Genghis Kahn exhibit opens at Irving Arts Center

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Christine Hardey
Contributing Writer

Genghis Khan Exhibit
Seniors Meaghan Colvin and Christine Hardey pose by the statue of Genghis Khan at the Irving Arts Center.

What: Genghis Khan: The Exhibition
Where: Irving Arts Center
When: Now until Sept. 30th
Price: $12/adult – no student discount

Who would have thought there would be an exhibit on the Mongol Empire’s Genghis Khan (A.D. 1162-1227) in the Irving Arts Center of all places?  My apartment complex is right across the street from it, I pass it several times a day, and finally I went to check it out this Saturday.

Why is Irving housing this exhibit?  In 2006, Irving became a Sister City of Darkhan, Mongolia, because we provided medical assistance, food and clothing to the city in its time of need.

The exhibit is geared toward educating children on this particular Eastern culture, as is made obvious by this interactive aspect: You follow the life of a contemporary of Khan, from a bookmark you acquire at the beginning.  My bookmark told me I was Alta, a princess from Ningxia in Xi Xia.  I died during the same siege that Khan did.

At the Arts Center entrance you are greeted by a larger-than-life, imposing statue of Khan himself.  As you enter the exhibit, a large video screen prompts you to consider whether Khan was a vendetta-obsessed warlord, or more than that – a statesman, an innovative leader.

It was made evident throughout the exhibit that you ‘should’ take the latter perspective. I have to admit, when I discovered that the innovations of diplomatic immunity, national parks, baklava, eyeglasses and pants (yes, I said pants) are all attributed to Khan and his reign …  I was impressed.

Oh, and there’s a mummy, if you’re into that sort of thing.  They call her the ‘Princess Mummy’ because they have evidence of precious jewels from her coffin that indicate that she may have been nobility.

The exhibit saves the most interesting artifacts for the end.  Firearms, spearheads, helmets, armor, swords, knives, bows and arrows await you in the final corridor, as well as explanations of Khan’s siege warfare tactics. Two of the huge instruments of war on display were the traction trebuchet, an enormous catapult, and the triple-bow siege, a gargantuan crossbow.  I accidentally stood in front of the crossbow for a few moments before noticing the arrowhead was pointed directly at my heart … pretty frightening.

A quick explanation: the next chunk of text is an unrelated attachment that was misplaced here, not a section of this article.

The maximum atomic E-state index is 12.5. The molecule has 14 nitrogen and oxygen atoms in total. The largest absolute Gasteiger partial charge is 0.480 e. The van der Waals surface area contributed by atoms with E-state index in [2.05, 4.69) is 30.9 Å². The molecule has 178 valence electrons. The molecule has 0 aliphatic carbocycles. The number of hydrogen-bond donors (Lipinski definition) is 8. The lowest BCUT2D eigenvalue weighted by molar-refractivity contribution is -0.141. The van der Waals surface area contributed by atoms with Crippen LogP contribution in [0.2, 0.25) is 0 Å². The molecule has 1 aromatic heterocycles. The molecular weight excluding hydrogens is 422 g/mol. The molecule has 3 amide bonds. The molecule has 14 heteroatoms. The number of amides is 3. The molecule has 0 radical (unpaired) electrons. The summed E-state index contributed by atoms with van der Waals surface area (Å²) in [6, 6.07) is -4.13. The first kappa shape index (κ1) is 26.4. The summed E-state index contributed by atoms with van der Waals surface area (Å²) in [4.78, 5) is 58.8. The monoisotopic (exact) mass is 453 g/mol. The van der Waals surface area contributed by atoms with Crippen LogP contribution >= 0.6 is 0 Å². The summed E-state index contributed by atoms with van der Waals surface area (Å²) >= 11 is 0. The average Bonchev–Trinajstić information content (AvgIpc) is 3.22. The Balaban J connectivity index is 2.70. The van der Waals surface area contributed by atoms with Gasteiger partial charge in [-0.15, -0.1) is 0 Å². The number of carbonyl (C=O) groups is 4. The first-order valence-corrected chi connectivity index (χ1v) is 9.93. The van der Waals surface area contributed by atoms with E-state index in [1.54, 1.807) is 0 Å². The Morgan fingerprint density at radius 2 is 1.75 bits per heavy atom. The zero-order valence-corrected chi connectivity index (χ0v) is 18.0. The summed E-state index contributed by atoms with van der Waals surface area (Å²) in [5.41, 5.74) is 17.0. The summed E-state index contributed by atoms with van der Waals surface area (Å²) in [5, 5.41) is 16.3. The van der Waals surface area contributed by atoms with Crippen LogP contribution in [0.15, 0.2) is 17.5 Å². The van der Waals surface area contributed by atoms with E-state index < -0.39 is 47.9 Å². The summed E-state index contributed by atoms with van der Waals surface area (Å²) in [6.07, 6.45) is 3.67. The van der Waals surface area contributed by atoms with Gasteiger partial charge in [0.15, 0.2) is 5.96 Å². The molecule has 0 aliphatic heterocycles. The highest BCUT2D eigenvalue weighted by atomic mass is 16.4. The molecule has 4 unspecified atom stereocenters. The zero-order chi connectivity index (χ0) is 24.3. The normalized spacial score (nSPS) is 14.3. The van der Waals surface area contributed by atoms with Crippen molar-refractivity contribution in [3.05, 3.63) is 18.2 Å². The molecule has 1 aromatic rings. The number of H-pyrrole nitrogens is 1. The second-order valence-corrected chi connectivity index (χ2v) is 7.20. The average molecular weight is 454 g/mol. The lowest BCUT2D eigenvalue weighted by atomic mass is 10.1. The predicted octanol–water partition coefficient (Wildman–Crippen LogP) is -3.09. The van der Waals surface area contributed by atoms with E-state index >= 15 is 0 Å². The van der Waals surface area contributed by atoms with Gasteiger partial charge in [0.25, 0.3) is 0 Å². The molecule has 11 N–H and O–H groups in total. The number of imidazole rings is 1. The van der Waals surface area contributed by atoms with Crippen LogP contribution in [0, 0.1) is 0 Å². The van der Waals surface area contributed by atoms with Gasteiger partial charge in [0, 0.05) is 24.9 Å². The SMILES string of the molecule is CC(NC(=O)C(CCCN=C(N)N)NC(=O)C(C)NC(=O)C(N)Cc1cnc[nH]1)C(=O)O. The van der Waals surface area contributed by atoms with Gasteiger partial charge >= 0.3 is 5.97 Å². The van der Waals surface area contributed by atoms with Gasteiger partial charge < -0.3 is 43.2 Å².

As with many influential historical figures, Genghis Khan had humble beginnings as a nomad of Mongolia’s tribal heartland, living in a ger – a tent dwelling made of felt.  His name was once Temujin, but he changed it to Genghis Khan, which means ‘strong sovereign ruler.’

I was happy to see that in his time, women were trained in warfare and fought alongside men when numbers were short; not that I aspire to partake in hand-to-hand combat, but still, the fact that I could have done so, were I a Mongolian woman, is awesome.

This quote by Khan, one of the quotes on the wall in the exhibit, brings his motivations to light: “Our goal will be realized when the whole world from sunrise to sunset shall become united under the power of the blue sky.”  By the time of his death in 1227, the Mongol Empire stretched from the Korean Peninsula to the Aral Sea.

“Not worth the twelve dollars,” said Meaghan Colvin as we made our way toward the gift shop at the end (the only way out, naturally).
I concur.  A student discount would have been nice and would have made it seem more worthwhile.  At least I can safely say I came out of there knowing a great deal more about Mongolians and Genghis Khan than I had before.

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